Diane Hennebert explained more about how bioretention swales can be used to filter road water runoff. “A bioretention swale is a cross between a highly engineered rain garden and a drainage ditch,” she explained. “Swales consist of a gentle slope and a wide, flat bottom. A swale is designed to slow the water runoff down and allow it to infiltrate the soil, which will cleanse out the 6PPD-Quione compound from the water. The clean water will then be captured in an under-drain and channeled into the stormwater system.”

All drivers and vehicle owners can also take steps to be a part of the solution. Drivers can make an impact by inflating their tires at least every month, or when tire pressure gets low. Properly inflated tires will not shed as many tire particles that contain 6PPD-quinone, the chemical that is deadly to salmon. Click here to learn more about how to keep your tires properly inflated. A small task like inflating your tires has a significant impact on wildlife and your local community.

Want to learn more about the effects of tires on our environment? Check out these sources!


Spotlight on Aaron Esterholt: Anacortes Stormwater Inspector


By Shanti Nelson

Those who live in the Pacific Northwest are so lucky to consider it home. Surrounded by evergreen forests and stunning seascapes, it’s no wonder locals and visitors alike have fallen in love with the region. For Anacortes Stormwater Inspector Aaron Esterholt, helping residents preserve the natural beauty of their community is the ultimate goal. “It doesn’t matter where you are on the political spectrum, “ Aaron shares. “If you live here, it’s for a reason. It’s because you enjoy the outdoors, you enjoy the water, you enjoy fishing. Everyone plays a role in protecting our environment and preserving the nature we all enjoy.”

Aaron Esterholt
Anacortes Stormwater Inspector, Aaron Esterholt.

Growing up on his family’s ranch in Wyoming, Aaron’s passion for conservation was sparked at an early age. His grandfather often told him, “I might own the property, but this isn’t mine. This is nature’s gift to us.” This sense of stewardship and respect of nature has guided Aaron throughout his life and career.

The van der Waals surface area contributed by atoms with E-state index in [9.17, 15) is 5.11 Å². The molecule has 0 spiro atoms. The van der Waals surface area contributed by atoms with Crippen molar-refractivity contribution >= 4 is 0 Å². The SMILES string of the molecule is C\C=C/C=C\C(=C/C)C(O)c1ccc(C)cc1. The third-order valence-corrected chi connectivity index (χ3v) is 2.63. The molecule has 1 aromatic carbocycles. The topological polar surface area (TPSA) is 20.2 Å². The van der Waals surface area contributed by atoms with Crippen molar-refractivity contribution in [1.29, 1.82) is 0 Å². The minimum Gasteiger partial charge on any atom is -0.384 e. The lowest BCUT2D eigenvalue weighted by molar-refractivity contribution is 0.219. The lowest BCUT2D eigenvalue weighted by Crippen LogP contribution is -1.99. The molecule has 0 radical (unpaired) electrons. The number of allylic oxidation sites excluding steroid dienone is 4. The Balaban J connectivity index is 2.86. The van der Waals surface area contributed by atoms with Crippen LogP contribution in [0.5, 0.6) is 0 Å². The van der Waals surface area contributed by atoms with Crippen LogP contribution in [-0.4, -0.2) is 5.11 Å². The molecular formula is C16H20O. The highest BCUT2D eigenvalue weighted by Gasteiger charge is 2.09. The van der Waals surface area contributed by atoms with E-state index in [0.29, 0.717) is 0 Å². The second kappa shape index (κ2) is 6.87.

After high school, Aaron served in the United States Army for 15 years. Afterwards, he worked for a sustainable timber company based in Tacoma. In that role, he learned how to balance consumption and conservation in order to preserve our forests. He gained even more experience while working for an environmental consulting company in Seattle, then worked for the City of Bothell’s Stormwater Department for over ten years.

In March of 2023, Aaron began his current role as Anacortes’ Stormwater Inspector, where he’s already made great strides. His main goal is to help local businesses become more eco-friendly and improve their practices when it comes to stormwater discharges. Aaron explains, “As a city worker, we work for the residents of Anacortes. Our job is to keep the place we call home safe and beautiful so that nature and wildlife can thrive.” Through his interactions with local business owners, he educates residents why caring for stormwater is so important. Many might not realize that their seemingly small actions, like dumping dirty mop water onto the sidewalk, may have major consequences. Anything that goes down the stormwater drain will flow directly to the Salish Sea without treatment, where it can negatively impact fish and other sea creatures.